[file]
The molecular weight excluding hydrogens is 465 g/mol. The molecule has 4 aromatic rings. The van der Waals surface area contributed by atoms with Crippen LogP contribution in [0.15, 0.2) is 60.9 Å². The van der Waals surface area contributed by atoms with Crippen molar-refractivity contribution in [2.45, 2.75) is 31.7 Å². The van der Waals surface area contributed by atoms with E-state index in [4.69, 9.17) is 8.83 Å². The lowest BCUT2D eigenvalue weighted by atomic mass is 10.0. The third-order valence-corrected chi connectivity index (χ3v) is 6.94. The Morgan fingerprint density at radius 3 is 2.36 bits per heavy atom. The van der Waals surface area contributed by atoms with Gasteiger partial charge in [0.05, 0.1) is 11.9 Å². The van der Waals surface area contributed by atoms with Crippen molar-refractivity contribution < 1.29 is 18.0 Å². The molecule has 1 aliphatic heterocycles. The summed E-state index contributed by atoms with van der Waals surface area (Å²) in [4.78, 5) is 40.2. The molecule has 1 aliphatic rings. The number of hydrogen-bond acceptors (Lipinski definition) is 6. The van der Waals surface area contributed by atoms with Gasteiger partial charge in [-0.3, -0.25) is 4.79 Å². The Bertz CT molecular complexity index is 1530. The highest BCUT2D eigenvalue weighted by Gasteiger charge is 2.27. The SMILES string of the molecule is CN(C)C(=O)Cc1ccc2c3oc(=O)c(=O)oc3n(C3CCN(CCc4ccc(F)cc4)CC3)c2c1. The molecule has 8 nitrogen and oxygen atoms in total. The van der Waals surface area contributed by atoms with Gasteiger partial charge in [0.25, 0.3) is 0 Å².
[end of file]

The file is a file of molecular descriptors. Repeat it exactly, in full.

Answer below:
The molecular weight excluding hydrogens is 465 g/mol. The molecule has 4 aromatic rings. The van der Waals surface area contributed by atoms with Crippen LogP contribution in [0.15, 0.2) is 60.9 Å². The van der Waals surface area contributed by atoms with Crippen molar-refractivity contribution in [2.45, 2.75) is 31.7 Å². The van der Waals surface area contributed by atoms with E-state index in [4.69, 9.17) is 8.83 Å². The lowest BCUT2D eigenvalue weighted by atomic mass is 10.0. The third-order valence-corrected chi connectivity index (χ3v) is 6.94. The Morgan fingerprint density at radius 3 is 2.36 bits per heavy atom. The van der Waals surface area contributed by atoms with Gasteiger partial charge in [0.05, 0.1) is 11.9 Å². The van der Waals surface area contributed by atoms with Crippen molar-refractivity contribution < 1.29 is 18.0 Å². The molecule has 1 aliphatic heterocycles. The summed E-state index contributed by atoms with van der Waals surface area (Å²) in [4.78, 5) is 40.2. The molecule has 1 aliphatic rings. The number of hydrogen-bond acceptors (Lipinski definition) is 6. The van der Waals surface area contributed by atoms with Gasteiger partial charge in [-0.3, -0.25) is 4.79 Å². The Bertz CT molecular complexity index is 1530. The highest BCUT2D eigenvalue weighted by Gasteiger charge is 2.27. The SMILES string of the molecule is CN(C)C(=O)Cc1ccc2c3oc(=O)c(=O)oc3n(C3CCN(CCc4ccc(F)cc4)CC3)c2c1. The molecule has 8 nitrogen and oxygen atoms in total. The van der Waals surface area contributed by atoms with Gasteiger partial charge in [0.25, 0.3) is 0 Å².